Proglacial lakes and their impact on Himalayan glacier evolution

Lead Research Organisation: University of Leeds
Department Name: Sch of Geography

Abstract

The vast majority of mountain glaciers have been losing mass since at least the early part of the 20th Century, and have been in a particularly marked period of recession in recent decades (Wouters et al., 2019; Maurer et al., 2019). The clearest visual evidence of this ice recession is the presence of many thousands of glacial lakes, ubiquitous in all major glacierised regions of the world, formed as meltwater occupies glacially carved basins and the voids that now exist behind moraine dams (Shugar et al., 2020). These proglacial lakes represent critical natural reservoirs that can be utilised to sustain river flows during the dry season and generate hydro-electric power for urban areas; however, many also represent a growing concern because they pose an outburst flood risk to downstream communities (Carrivick and Tweed, 2016). Recent work has also shown that they can have a profound impact on glacier mass balance, accelerating ice loss when compared to their land-terminating counterparts (King et al., 2019).

The presence of a proglacial lake can enhance ablation through three key mechanisms: via subaqueous thermal erosion, by promoting glacier calving (Watson et al., 2020), and by ice acceleration (or drawdown; Liu et al., 2020). The rates at which each of these processes contributes to enhanced mass loss are only loosely constrained at present (Song et al., 2017), meaning the current impact of lake formation on glacier mass balance is uncertain. Even less is known about how, and where, future lakes will contribute to patterns of glacier evolution, to the extent that they remain largely ignored in numerical simulations of future cryospheric change. This PhD project will seek to close each of these major knowledge gaps.

The project will assess recent and future changes in mountain glacier environments, focussing on the Himalaya, with the aim of establishing the empirical data required to formulate relationships between lake characteristics (area, volume, depth) and glacier response to climate change. This will require a systematic review of existing data within the literature, and the derivation of new remotely sensed datasets from both optical and SAR-based sources, and if appropriate, historical aerial photography. There will be the opportunity to develop skills in automatic classification (e.g. Google Earth Engine), glacier velocity derivation (e.g. Cosi-CORR (LePrince et al., 2007), GAMMA), statistical analysis (R Studio) and geodetic mass balance calculation (e.g. Imagine Photogrammetry). Analysis of future lake development will require estimates of ice thickness to be made (using, for example, the GlabTop model (Linsbauer et al., 2016)). The final step will be to further develop the student's glacier modelling training by incorporating these analyses into ice-flow models (e.g. iSOSIA (Egholm et al., 2012)) being developed by the supervisory team, to make experiments as a first step towards explicitly including lake-ice interactions in simulations of future glacier change.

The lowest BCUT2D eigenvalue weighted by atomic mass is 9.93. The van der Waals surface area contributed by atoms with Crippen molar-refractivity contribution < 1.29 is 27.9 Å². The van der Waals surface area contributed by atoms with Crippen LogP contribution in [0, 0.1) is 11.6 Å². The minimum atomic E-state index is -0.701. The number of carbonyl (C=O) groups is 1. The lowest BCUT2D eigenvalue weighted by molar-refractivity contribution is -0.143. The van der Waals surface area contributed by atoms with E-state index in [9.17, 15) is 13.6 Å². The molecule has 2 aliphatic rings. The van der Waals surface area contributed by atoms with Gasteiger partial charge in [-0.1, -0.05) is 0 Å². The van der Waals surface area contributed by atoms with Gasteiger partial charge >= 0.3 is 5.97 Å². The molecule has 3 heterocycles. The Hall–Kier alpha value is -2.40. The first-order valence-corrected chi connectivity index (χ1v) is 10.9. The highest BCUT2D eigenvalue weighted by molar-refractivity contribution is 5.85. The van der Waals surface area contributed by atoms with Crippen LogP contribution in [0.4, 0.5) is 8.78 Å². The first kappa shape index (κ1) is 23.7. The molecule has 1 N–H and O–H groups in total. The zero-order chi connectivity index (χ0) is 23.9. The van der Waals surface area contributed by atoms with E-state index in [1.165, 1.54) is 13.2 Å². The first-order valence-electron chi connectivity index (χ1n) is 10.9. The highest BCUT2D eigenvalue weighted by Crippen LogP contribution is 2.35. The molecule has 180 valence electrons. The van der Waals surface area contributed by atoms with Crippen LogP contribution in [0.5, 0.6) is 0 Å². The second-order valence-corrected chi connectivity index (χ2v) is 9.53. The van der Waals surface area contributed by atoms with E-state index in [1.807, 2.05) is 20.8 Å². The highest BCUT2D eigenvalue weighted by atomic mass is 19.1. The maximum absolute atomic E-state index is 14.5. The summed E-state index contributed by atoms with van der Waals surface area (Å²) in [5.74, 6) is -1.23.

This project will use a combination of remote sensing techniques at a range of scales, and numerical modelling, to study recent changes in Himalayan glaciers and their implications for future cryospheric evolution. Depending on the interests and skills of the successful applicant, there will be exciting opportunities to visit remote field sites, to ground-truth interpretations of satellite data and to collect in-situ measurements of key lake parameters. The student will also be encouraged to build collaborations with the broad group of international experts working in this topical area.

Publications

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Studentship Projects

Project Reference Relationship Related To Start End Student Name
NE/S007458/1 31/08/2019 29/09/2027
2640276 Studentship NE/S007458/1 01/01/2022 29/06/2025 Alexandra Scoffield